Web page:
NCAA puts power in question with rapid decision regarding Penn State
The NCAA will announce sanctions against Penn State on Monday morning
With the speed of the decision, the NCAA may prove it holds too much power
The issue bears questioning: Is the NCAA still a representative democracy?
When I write about the NCAA, I usually include a disclaimer for those unfamiliar with how the organization works.
"Believe it or not, the NCAA is not some cabal of five or six shadowy figures sitting in Indianapolis trying to conceive of ever more devious schemes to get rich off the backs of 20-year-old athletes," I wrote in 2010. "It truly is an organization run by its members, and there are hundreds of members."
"It's too easy to paint the NCAA as a bureaucratic boogeyman run by five or six Illuminati who sit in Indianapolis and dream up new ways to oppress athletes," I wrote in 2011. "That simply isn't the case. The people who work at the NCAA national office don't make the rules, and most are good, hardworking people who truly do care about the athletes. The NCAA is a representative democracy. The schools make the rules."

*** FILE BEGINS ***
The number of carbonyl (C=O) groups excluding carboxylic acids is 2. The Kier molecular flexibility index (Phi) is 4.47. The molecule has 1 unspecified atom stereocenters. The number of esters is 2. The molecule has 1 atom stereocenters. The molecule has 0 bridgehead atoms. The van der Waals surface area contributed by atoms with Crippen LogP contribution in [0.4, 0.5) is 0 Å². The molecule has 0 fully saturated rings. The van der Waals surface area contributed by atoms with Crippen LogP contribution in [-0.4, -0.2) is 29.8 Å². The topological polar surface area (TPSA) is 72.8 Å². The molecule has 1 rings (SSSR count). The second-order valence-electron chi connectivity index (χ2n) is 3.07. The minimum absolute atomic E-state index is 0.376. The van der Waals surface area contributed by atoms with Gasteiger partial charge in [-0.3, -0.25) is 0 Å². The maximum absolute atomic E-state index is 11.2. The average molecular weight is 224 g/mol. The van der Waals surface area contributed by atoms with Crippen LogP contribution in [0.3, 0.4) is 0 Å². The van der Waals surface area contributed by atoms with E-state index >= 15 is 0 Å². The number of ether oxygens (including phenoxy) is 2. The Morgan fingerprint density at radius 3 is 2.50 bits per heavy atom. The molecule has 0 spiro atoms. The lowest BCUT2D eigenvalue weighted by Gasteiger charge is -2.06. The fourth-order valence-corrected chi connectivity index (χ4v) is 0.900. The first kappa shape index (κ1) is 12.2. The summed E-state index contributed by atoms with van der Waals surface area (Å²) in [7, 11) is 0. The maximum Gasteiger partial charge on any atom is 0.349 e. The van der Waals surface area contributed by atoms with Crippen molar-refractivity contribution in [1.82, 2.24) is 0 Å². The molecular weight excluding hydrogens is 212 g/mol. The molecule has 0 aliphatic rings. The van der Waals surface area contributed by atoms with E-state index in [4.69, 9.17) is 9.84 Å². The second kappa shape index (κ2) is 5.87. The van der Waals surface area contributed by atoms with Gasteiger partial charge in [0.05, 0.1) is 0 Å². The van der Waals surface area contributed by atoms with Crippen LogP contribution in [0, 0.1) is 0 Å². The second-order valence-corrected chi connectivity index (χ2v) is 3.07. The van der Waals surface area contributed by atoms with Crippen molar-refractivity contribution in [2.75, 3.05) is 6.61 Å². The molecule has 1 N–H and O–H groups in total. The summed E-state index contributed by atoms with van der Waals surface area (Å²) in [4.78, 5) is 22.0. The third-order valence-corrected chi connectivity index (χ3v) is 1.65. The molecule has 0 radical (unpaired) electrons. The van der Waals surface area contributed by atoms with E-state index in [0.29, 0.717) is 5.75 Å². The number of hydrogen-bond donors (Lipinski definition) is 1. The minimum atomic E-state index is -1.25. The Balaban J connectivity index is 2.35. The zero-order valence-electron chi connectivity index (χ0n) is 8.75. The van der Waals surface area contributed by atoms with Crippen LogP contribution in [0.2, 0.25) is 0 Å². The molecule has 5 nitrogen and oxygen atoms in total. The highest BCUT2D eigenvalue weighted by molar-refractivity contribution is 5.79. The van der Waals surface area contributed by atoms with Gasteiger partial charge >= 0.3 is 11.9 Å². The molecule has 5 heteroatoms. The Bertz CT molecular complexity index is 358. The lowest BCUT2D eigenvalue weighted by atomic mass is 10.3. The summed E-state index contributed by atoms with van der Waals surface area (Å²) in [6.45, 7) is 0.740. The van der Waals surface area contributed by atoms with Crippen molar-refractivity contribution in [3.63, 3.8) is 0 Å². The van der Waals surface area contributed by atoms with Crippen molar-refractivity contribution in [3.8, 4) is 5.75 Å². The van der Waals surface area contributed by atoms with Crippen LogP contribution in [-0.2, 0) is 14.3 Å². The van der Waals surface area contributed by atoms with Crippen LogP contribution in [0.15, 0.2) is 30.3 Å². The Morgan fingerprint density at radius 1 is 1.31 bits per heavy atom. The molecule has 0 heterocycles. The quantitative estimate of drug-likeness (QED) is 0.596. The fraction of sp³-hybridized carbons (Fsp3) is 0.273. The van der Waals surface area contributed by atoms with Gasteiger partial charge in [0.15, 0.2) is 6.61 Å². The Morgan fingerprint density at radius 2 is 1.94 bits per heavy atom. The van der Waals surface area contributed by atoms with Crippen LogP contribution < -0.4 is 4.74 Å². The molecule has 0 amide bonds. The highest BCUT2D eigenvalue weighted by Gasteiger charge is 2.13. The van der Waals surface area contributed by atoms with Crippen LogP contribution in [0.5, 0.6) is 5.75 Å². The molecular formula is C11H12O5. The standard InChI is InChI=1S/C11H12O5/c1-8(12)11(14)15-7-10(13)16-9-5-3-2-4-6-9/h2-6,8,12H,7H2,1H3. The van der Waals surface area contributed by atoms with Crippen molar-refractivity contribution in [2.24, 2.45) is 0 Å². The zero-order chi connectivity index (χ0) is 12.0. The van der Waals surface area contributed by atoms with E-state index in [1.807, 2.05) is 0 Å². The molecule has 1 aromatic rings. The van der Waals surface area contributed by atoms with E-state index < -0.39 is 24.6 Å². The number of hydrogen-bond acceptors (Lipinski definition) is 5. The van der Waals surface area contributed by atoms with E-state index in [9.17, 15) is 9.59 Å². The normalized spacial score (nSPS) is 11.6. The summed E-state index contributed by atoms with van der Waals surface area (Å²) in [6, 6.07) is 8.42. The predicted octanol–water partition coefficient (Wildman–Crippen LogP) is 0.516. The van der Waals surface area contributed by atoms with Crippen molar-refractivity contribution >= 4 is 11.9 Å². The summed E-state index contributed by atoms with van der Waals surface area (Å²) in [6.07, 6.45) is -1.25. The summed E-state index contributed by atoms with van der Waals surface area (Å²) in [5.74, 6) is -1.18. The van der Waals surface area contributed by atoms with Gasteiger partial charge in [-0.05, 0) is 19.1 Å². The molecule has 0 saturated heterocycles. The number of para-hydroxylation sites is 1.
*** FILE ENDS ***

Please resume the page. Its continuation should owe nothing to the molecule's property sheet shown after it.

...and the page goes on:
NCAA president Mark Emmert may prove me wrong.
On Monday at 9 a.m., Emmert and Oregon State president Ed Ray, the NCAA executive committee chair, will announce how the NCAA intends to penalize Penn State's football program for the cover-up that allowed former Nittany Lions defensive coordinator Jerry Sandusky to continue raping children. The details of the penalties remain a mystery, so speculating on them here would be foolish. We know Penn State planned to suggest its own sanctions, so it is reasonable to surmise the school was consulted. Still, it is pertinent to discuss how the NCAA arrived at these penalties.